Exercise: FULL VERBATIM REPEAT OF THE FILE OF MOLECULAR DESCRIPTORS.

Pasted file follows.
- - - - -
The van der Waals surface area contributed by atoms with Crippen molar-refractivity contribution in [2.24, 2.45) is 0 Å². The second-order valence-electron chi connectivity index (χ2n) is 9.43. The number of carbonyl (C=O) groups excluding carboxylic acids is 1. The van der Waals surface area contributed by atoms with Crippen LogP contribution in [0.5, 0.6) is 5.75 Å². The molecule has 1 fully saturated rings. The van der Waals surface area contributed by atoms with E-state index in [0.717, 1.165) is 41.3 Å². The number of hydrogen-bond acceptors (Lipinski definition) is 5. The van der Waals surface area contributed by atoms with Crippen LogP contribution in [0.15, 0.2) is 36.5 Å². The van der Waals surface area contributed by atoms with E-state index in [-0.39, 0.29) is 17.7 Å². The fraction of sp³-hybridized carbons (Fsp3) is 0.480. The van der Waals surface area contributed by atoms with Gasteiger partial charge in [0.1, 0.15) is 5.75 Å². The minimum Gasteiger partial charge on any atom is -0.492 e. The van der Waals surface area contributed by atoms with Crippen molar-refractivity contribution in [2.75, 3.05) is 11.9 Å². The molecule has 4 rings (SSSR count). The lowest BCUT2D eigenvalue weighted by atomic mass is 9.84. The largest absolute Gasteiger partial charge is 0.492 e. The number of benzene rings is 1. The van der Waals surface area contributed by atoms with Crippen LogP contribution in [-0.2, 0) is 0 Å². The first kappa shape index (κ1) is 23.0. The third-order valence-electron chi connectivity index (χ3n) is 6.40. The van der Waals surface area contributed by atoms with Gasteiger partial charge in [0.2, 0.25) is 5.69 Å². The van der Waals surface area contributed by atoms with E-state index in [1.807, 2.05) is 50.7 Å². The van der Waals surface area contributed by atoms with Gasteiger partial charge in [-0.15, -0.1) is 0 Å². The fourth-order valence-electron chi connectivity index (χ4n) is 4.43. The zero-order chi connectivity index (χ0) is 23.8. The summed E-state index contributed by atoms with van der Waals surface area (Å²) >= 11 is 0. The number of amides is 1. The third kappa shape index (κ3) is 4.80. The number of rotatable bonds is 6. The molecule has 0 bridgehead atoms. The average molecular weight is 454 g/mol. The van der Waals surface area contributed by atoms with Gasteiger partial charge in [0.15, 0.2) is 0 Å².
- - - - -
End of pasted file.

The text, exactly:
The van der Waals surface area contributed by atoms with Crippen molar-refractivity contribution in [2.24, 2.45) is 0 Å². The second-order valence-electron chi connectivity index (χ2n) is 9.43. The number of carbonyl (C=O) groups excluding carboxylic acids is 1. The van der Waals surface area contributed by atoms with Crippen LogP contribution in [0.5, 0.6) is 5.75 Å². The molecule has 1 fully saturated rings. The van der Waals surface area contributed by atoms with E-state index in [0.717, 1.165) is 41.3 Å². The number of hydrogen-bond acceptors (Lipinski definition) is 5. The van der Waals surface area contributed by atoms with Crippen LogP contribution in [0.15, 0.2) is 36.5 Å². The van der Waals surface area contributed by atoms with E-state index in [-0.39, 0.29) is 17.7 Å². The fraction of sp³-hybridized carbons (Fsp3) is 0.480. The van der Waals surface area contributed by atoms with Gasteiger partial charge in [0.1, 0.15) is 5.75 Å². The minimum Gasteiger partial charge on any atom is -0.492 e. The van der Waals surface area contributed by atoms with Crippen molar-refractivity contribution in [2.75, 3.05) is 11.9 Å². The molecule has 4 rings (SSSR count). The lowest BCUT2D eigenvalue weighted by atomic mass is 9.84. The largest absolute Gasteiger partial charge is 0.492 e. The number of benzene rings is 1. The van der Waals surface area contributed by atoms with Crippen LogP contribution in [-0.2, 0) is 0 Å². The first kappa shape index (κ1) is 23.0. The third-order valence-electron chi connectivity index (χ3n) is 6.40. The van der Waals surface area contributed by atoms with Gasteiger partial charge in [0.2, 0.25) is 5.69 Å². The van der Waals surface area contributed by atoms with E-state index in [1.807, 2.05) is 50.7 Å². The van der Waals surface area contributed by atoms with Gasteiger partial charge in [-0.15, -0.1) is 0 Å². The fourth-order valence-electron chi connectivity index (χ4n) is 4.43. The zero-order chi connectivity index (χ0) is 23.8. The summed E-state index contributed by atoms with van der Waals surface area (Å²) >= 11 is 0. The number of amides is 1. The third kappa shape index (κ3) is 4.80. The number of rotatable bonds is 6. The molecule has 0 bridgehead atoms. The average molecular weight is 454 g/mol. The van der Waals surface area contributed by atoms with Gasteiger partial charge in [0.15, 0.2) is 0 Å².